What is an unimportant decision? Ask yourself - "does this have any impact on my life in a week?". If the answer is no, that's an unimportant choice.

Eliminating choices is not the same as avoiding them

Yes, choosing is difficult. Yet, it doesn’t mean you’re exempt from making choice. Sometimes we try to avoid choices at all costs because we fear the responsibility of the consequences. Yet hiding from responsibility and not making choices means that somebody else is in charge.

Not making choices is a choice that comes with its own consequences.

The consequence is that you live by somebody else’s rules. Sure it might seem easier. But you have no say in the direction the events of your life are taking and you have no right to blame others for your misery, failures, and inaction. It’s your choice not to choose, so it’s your consequence that somebody else is in charge of your life. And so choosing not to choose is the worst choice.

Stop blaming others

It's easy to blame others - government, boss, parents, society, you name it. But where did this mentality got you to date? Is it working? Does it help to earn more, get better jobs, connect with prosperous people? Yes, perhaps it was your colleague’s fault that your team failed that project, but did you offer a different opinion? Did you raise your hand and stood up to your opinion, fight your arguments, and tried to change the situation? If you didn’t, you can’t blame anyone else. It was your choice to go with a flow and so now the consequences are yours too.

Playing a victim of the choices of others is always an option. But the only good it will do to you - give you something to complain about to other people who are used to blaming others and not taking responsibility.

2-second rule

We’ve posted a separate blog post about gut feeling and trusting your intuition, you can find it here.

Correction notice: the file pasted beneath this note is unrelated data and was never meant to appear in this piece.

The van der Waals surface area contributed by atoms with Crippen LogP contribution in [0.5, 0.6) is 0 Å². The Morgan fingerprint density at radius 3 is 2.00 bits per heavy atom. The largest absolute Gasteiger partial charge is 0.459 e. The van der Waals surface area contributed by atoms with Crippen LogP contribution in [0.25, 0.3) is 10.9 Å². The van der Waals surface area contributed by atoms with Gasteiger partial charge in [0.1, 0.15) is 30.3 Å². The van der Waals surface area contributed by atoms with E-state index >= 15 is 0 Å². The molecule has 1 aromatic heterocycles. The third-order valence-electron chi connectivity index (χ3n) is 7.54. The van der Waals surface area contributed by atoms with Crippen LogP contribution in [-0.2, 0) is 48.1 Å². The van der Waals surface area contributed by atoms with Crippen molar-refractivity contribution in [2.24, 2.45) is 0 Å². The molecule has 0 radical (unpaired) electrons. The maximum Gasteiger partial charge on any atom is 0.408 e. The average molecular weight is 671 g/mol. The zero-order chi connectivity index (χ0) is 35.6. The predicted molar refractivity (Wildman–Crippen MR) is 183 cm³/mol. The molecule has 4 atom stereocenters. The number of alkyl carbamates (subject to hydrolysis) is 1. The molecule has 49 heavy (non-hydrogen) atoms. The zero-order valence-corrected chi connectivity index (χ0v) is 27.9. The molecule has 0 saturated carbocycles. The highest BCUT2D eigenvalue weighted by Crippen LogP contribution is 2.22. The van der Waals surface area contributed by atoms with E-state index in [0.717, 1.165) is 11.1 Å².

The reality is that your gut feeling or intuition appears before the always judging and "protecting" lizard brain voice. So when unsure, ask yourself - what was my first feeling/idea in this situation and what is the outcome of all the considerations. How do you feel about each? The idea that popped up 2 seconds after facing a situation is usually what’s best for you because it comes from your subconscious mind. Everything afterward is considerations and judgments that in most cases lead to choosing something others influence us to choose. 

Start trusting your intuition and you will start making better choices. And there is no magic about the almighty internal wizard. The simple explanation is that when you listen to your own intuition, you are all in on that decision. Because it comes from within you will be 10x more motivated, more eager, and more persistent to make it a reality. Simple as that.

There are no bad choices

Everybody makes poor decisions once in a while. There are no Mister Perfects that make no mistakes. The only difference between those who seem like Mister Perfects and those who don’t is the handling of the consequences and ability to embrace failure. What matters more than making a poor life decision is how you handle it afterward - if you regret it, beat yourself over it and can’t move on versus finding ways to fix it, making the most of it, learning, and doing it better the next time around. And actually, fixing the consequences of bad choices or failures can produce way better results when you could have expected. Only to reap the rewards you have to be there to try to fix it and make the most of it. 

Every experience is a learning experience if you choose it to be.

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We practice making better choices across various Guides and Challenges along with other topics like embracing failure, taking responsibility, embracing change, trusting your instincts as well as building morning and evening routines, getting into reading or exercising. Check hem out here.